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Seasonal Weight Gain in Dogs: How to Avoid Those Pesky Extra Pounds

By Sarah Lim, DVM


Winter is officially here! It’s the time of year that most of us tend to hunker down indoors and try to stay warm under a cozy blanket on the couch with our furry companions. While the instinct to “hibernate” is only natural, winter is typically a time of year that many pets gain weight. Being overweight can predispose your dog to medical problems such as joint pain and arthritis, blood pressure issues, and diabetes, so it is important to make sure your pup maintains a healthy weight.

How do you know if your dog is overweight? Here are a few things you can check to determine if your dog is in good body condition or if your pooch is getting a little too heavy.

  • You should be able to see a noticeable waist (or your dog’s belly tucks in behind the ribs) when looking at your dog from above.
  • When you look at your dog from the side, your dog’s belly tucks up in the area behind the ribs as it leads up to the back legs.
  • Touch your dog’s ribs. You should feel a thin layer of fat and be able to feel the ribs without having to press too hard.

If your pup seems to have experienced some seasonal weight gain, there are some ways to help get him or her back into better body condition. These tips are also helpful for owners who want to be proactive and PREVENT seasonal weight gain.

Cut Down on Calories!

If your dog isn’t getting as much exercise during the winter, feeding the same amount of food as you would during other seasons will lead to weight gain. Even the usual amount of treats can lead to a surplus of calories that add up quickly and cause weight gain. In addition, it can be tempting to offer more treats, holiday goodies, or table scraps over the holiday season. Cut full-size treats into smaller pieces or substitute some of your dog’s regular treats with lower-calorie ones. Better yet, reward your dog’s good behavior with praise and play rather than just treats. Avoid table scraps, and make any guests or extended family aware that they shouldn’t be offering any to your pup. Some dogs may need their meal portions decreased by 20-25% to account for the significant decrease in their activity levels. If your dog is already overweight or seems to be gaining weight over the early winter months, make an appointment with your veterinarian to talk about your dog’s body condition and if there is a need to modify your dog’s portions or diet for the winter months.

Keep Your Dog Active – Indoors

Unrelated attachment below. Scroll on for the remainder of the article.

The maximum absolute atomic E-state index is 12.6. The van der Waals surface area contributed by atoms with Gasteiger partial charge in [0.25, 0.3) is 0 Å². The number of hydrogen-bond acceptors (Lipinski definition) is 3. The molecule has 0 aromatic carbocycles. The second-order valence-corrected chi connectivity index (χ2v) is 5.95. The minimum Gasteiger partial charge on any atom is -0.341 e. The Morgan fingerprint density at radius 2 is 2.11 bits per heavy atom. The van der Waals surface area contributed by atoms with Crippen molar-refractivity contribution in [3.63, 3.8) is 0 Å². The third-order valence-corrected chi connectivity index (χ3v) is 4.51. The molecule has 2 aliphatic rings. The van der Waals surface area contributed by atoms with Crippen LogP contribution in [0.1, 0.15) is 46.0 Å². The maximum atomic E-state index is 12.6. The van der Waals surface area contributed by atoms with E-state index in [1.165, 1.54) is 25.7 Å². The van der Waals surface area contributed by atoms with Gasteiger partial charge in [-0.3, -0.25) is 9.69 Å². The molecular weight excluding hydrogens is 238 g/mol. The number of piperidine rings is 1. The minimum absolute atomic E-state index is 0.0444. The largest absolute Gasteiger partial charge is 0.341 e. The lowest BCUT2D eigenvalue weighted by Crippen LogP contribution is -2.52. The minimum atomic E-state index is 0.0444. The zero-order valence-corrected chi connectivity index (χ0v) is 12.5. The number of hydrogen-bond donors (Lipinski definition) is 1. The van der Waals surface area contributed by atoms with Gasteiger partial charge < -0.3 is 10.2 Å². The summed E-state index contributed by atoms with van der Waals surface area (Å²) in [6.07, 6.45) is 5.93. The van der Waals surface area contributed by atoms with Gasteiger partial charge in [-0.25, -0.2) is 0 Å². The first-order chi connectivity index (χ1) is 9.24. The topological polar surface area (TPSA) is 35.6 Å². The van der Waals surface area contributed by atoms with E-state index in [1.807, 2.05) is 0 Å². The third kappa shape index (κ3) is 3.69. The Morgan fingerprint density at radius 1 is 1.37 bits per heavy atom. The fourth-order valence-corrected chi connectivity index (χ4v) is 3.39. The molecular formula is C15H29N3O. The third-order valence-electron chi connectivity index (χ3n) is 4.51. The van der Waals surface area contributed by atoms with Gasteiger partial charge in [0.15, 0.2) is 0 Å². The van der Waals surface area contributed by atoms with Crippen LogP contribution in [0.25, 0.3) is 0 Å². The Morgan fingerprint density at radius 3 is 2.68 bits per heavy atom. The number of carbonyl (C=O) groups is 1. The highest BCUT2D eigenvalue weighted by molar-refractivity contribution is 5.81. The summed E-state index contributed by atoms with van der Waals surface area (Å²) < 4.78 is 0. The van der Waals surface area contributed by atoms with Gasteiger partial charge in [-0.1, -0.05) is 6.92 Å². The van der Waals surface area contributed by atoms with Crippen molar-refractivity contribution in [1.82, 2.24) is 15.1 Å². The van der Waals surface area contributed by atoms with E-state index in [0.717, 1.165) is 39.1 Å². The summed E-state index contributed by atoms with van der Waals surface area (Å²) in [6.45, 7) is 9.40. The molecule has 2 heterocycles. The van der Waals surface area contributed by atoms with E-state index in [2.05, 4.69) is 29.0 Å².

Colder temperatures and inclement weather can mean the conditions outdoors are too harsh for long walks or play time at the dog park. There are some ways to adjust your dog’s exercise regimen during the winter. Shorter, more frequent walks could replace the one or two longer ones you might take in warmer weather. Coats and/or booties can help keep your dog warm, especially if you have a smaller dog or a dog with shorter fur. Indoor activities could take the place of outdoor play times. Fetch in an open area or hallway is a fun option, as long as you take care to avoid furniture, stairs, or anything fragile. Indoor agility classes could provide a great physically and mentally stimulating activity for your dog. If doggy day care is not an option, you could schedule an indoor playdate with one of your dog’s furry friends.

Make Your Dog Use His or Her Brain

Physical activity isn’t the only way to help beat winter boredom. Interactive or puzzle toys are a fun way to keep your dog busy. You could put your dog’s entire meal into a puzzle bowl or interactive toy, rather than their usual bowl. Treats could be used for those dogs who are not as motivated to work for their usual kibble, though you will want to be careful not to give too many. You can use smaller pieces or decrease their other feeding portions if there is a day when your dog got a few too many treats.

Track Your Dog’s Weight

Weighing your dog is a great way to know for sure if Fido is packing on the pounds. Smaller dogs could be weighed at home and larger dogs could be brought to the vet for periodic weigh-ins (bonus – this is a great way for your dog to have a “happy” vet visit!). Before and after pictures, or pictures along the way, can be helpful for comparison since it can be hard to visually detect gradual weight gain.

In general, too many calories and not enough exercise can lead to weight gain in your dog. However, weight gain can also be caused by medical conditions and certain endocrine diseases. If you are adhering to a diet plan as discussed with your veterinarian and your dog seems to be gaining weight despite that, make an appointment to discuss testing that may help rule out an underlying medical issue.

Hopefully these tips will help keep your pup at a healthy weight over the winter months!


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